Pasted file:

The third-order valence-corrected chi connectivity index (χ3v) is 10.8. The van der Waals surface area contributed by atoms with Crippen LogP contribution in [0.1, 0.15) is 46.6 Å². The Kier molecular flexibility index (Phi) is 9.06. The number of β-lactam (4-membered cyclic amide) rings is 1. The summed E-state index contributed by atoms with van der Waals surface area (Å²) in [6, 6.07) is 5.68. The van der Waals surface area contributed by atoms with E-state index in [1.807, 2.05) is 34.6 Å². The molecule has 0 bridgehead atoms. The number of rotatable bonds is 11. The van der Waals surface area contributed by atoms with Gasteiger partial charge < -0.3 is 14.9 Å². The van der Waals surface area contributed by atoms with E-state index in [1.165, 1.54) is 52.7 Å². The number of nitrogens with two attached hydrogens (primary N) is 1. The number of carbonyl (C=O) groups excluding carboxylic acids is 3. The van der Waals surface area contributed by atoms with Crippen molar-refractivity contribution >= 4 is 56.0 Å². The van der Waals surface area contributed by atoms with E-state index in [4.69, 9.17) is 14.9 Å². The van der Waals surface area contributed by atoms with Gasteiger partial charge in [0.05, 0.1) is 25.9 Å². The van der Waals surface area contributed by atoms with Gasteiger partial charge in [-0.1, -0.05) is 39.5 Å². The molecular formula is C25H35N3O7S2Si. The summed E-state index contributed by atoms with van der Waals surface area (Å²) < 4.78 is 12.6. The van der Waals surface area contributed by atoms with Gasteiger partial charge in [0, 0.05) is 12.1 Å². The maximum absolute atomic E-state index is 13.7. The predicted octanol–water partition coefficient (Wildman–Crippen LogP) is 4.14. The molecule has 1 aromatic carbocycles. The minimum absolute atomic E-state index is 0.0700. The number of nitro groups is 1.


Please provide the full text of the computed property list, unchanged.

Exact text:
The third-order valence-corrected chi connectivity index (χ3v) is 10.8. The van der Waals surface area contributed by atoms with Crippen LogP contribution in [0.1, 0.15) is 46.6 Å². The Kier molecular flexibility index (Phi) is 9.06. The number of β-lactam (4-membered cyclic amide) rings is 1. The summed E-state index contributed by atoms with van der Waals surface area (Å²) in [6, 6.07) is 5.68. The van der Waals surface area contributed by atoms with E-state index in [1.807, 2.05) is 34.6 Å². The molecule has 0 bridgehead atoms. The number of rotatable bonds is 11. The van der Waals surface area contributed by atoms with Gasteiger partial charge < -0.3 is 14.9 Å². The van der Waals surface area contributed by atoms with E-state index in [1.165, 1.54) is 52.7 Å². The number of nitrogens with two attached hydrogens (primary N) is 1. The number of carbonyl (C=O) groups excluding carboxylic acids is 3. The van der Waals surface area contributed by atoms with Crippen molar-refractivity contribution >= 4 is 56.0 Å². The van der Waals surface area contributed by atoms with E-state index in [4.69, 9.17) is 14.9 Å². The van der Waals surface area contributed by atoms with Gasteiger partial charge in [0.05, 0.1) is 25.9 Å². The van der Waals surface area contributed by atoms with Gasteiger partial charge in [-0.1, -0.05) is 39.5 Å². The molecular formula is C25H35N3O7S2Si. The summed E-state index contributed by atoms with van der Waals surface area (Å²) < 4.78 is 12.6. The van der Waals surface area contributed by atoms with Gasteiger partial charge in [0, 0.05) is 12.1 Å². The maximum absolute atomic E-state index is 13.7. The predicted octanol–water partition coefficient (Wildman–Crippen LogP) is 4.14. The molecule has 1 aromatic carbocycles. The minimum absolute atomic E-state index is 0.0700. The number of nitro groups is 1.